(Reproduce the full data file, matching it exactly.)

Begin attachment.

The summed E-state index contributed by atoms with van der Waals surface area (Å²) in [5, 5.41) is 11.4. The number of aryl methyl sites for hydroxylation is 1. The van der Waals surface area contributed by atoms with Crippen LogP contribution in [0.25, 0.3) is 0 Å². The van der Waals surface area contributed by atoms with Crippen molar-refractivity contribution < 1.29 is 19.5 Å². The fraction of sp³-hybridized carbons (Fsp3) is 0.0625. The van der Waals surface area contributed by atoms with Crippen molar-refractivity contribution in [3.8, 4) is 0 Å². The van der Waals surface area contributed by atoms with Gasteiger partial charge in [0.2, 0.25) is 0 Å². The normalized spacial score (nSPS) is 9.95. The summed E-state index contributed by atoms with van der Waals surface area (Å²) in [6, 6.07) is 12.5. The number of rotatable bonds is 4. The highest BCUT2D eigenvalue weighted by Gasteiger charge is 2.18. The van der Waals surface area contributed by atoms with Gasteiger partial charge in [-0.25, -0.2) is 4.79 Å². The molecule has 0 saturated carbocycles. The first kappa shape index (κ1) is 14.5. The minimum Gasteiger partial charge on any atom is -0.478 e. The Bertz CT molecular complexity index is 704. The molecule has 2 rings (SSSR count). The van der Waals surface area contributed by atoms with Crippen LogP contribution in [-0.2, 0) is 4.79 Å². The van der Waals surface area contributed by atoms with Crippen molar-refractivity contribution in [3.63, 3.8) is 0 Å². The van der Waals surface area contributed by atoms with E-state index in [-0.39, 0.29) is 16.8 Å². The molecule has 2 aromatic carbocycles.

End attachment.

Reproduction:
The summed E-state index contributed by atoms with van der Waals surface area (Å²) in [5, 5.41) is 11.4. The number of aryl methyl sites for hydroxylation is 1. The van der Waals surface area contributed by atoms with Crippen LogP contribution in [0.25, 0.3) is 0 Å². The van der Waals surface area contributed by atoms with Crippen molar-refractivity contribution < 1.29 is 19.5 Å². The fraction of sp³-hybridized carbons (Fsp3) is 0.0625. The van der Waals surface area contributed by atoms with Crippen molar-refractivity contribution in [3.8, 4) is 0 Å². The van der Waals surface area contributed by atoms with Gasteiger partial charge in [0.2, 0.25) is 0 Å². The normalized spacial score (nSPS) is 9.95. The summed E-state index contributed by atoms with van der Waals surface area (Å²) in [6, 6.07) is 12.5. The number of rotatable bonds is 4. The highest BCUT2D eigenvalue weighted by Gasteiger charge is 2.18. The van der Waals surface area contributed by atoms with Gasteiger partial charge in [-0.25, -0.2) is 4.79 Å². The molecule has 0 saturated carbocycles. The first kappa shape index (κ1) is 14.5. The minimum Gasteiger partial charge on any atom is -0.478 e. The Bertz CT molecular complexity index is 704. The molecule has 2 rings (SSSR count). The van der Waals surface area contributed by atoms with Crippen LogP contribution in [-0.2, 0) is 4.79 Å². The van der Waals surface area contributed by atoms with Crippen molar-refractivity contribution in [3.63, 3.8) is 0 Å². The van der Waals surface area contributed by atoms with E-state index in [-0.39, 0.29) is 16.8 Å². The molecule has 2 aromatic carbocycles.